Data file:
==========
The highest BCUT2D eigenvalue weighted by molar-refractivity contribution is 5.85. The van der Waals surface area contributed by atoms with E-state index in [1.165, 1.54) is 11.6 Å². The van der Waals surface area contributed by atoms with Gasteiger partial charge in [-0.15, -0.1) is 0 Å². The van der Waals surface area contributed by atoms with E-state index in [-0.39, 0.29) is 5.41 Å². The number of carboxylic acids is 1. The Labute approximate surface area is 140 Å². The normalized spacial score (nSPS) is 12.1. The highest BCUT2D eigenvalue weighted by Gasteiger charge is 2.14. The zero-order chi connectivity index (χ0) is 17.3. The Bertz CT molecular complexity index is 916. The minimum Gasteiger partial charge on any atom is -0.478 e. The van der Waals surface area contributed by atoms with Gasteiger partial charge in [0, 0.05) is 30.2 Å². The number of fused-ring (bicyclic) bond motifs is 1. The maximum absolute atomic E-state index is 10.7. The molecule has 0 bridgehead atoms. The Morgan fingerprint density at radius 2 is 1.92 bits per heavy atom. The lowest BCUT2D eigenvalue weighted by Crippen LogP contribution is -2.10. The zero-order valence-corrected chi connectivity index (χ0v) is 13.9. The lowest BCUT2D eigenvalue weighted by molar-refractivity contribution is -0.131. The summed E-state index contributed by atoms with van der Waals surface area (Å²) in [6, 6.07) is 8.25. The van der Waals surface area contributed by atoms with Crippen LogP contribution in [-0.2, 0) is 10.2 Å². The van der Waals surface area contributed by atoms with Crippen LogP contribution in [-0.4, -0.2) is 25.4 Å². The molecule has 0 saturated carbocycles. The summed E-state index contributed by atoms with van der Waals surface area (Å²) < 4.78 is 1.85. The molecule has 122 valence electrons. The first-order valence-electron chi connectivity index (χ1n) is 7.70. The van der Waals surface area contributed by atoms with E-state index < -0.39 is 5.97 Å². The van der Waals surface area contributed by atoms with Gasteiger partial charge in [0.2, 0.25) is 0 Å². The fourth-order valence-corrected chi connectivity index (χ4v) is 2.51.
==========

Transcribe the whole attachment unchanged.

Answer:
The highest BCUT2D eigenvalue weighted by molar-refractivity contribution is 5.85. The van der Waals surface area contributed by atoms with E-state index in [1.165, 1.54) is 11.6 Å². The van der Waals surface area contributed by atoms with Gasteiger partial charge in [-0.15, -0.1) is 0 Å². The van der Waals surface area contributed by atoms with E-state index in [-0.39, 0.29) is 5.41 Å². The number of carboxylic acids is 1. The Labute approximate surface area is 140 Å². The normalized spacial score (nSPS) is 12.1. The highest BCUT2D eigenvalue weighted by Gasteiger charge is 2.14. The zero-order chi connectivity index (χ0) is 17.3. The Bertz CT molecular complexity index is 916. The minimum Gasteiger partial charge on any atom is -0.478 e. The van der Waals surface area contributed by atoms with Gasteiger partial charge in [0, 0.05) is 30.2 Å². The number of fused-ring (bicyclic) bond motifs is 1. The maximum absolute atomic E-state index is 10.7. The molecule has 0 bridgehead atoms. The Morgan fingerprint density at radius 2 is 1.92 bits per heavy atom. The lowest BCUT2D eigenvalue weighted by Crippen LogP contribution is -2.10. The zero-order valence-corrected chi connectivity index (χ0v) is 13.9. The lowest BCUT2D eigenvalue weighted by molar-refractivity contribution is -0.131. The summed E-state index contributed by atoms with van der Waals surface area (Å²) in [6, 6.07) is 8.25. The van der Waals surface area contributed by atoms with Crippen LogP contribution in [-0.2, 0) is 10.2 Å². The van der Waals surface area contributed by atoms with Crippen LogP contribution in [-0.4, -0.2) is 25.4 Å². The molecule has 0 saturated carbocycles. The summed E-state index contributed by atoms with van der Waals surface area (Å²) < 4.78 is 1.85. The molecule has 122 valence electrons. The first-order valence-electron chi connectivity index (χ1n) is 7.70. The van der Waals surface area contributed by atoms with E-state index < -0.39 is 5.97 Å². The van der Waals surface area contributed by atoms with Gasteiger partial charge in [0.2, 0.25) is 0 Å². The fourth-order valence-corrected chi connectivity index (χ4v) is 2.51.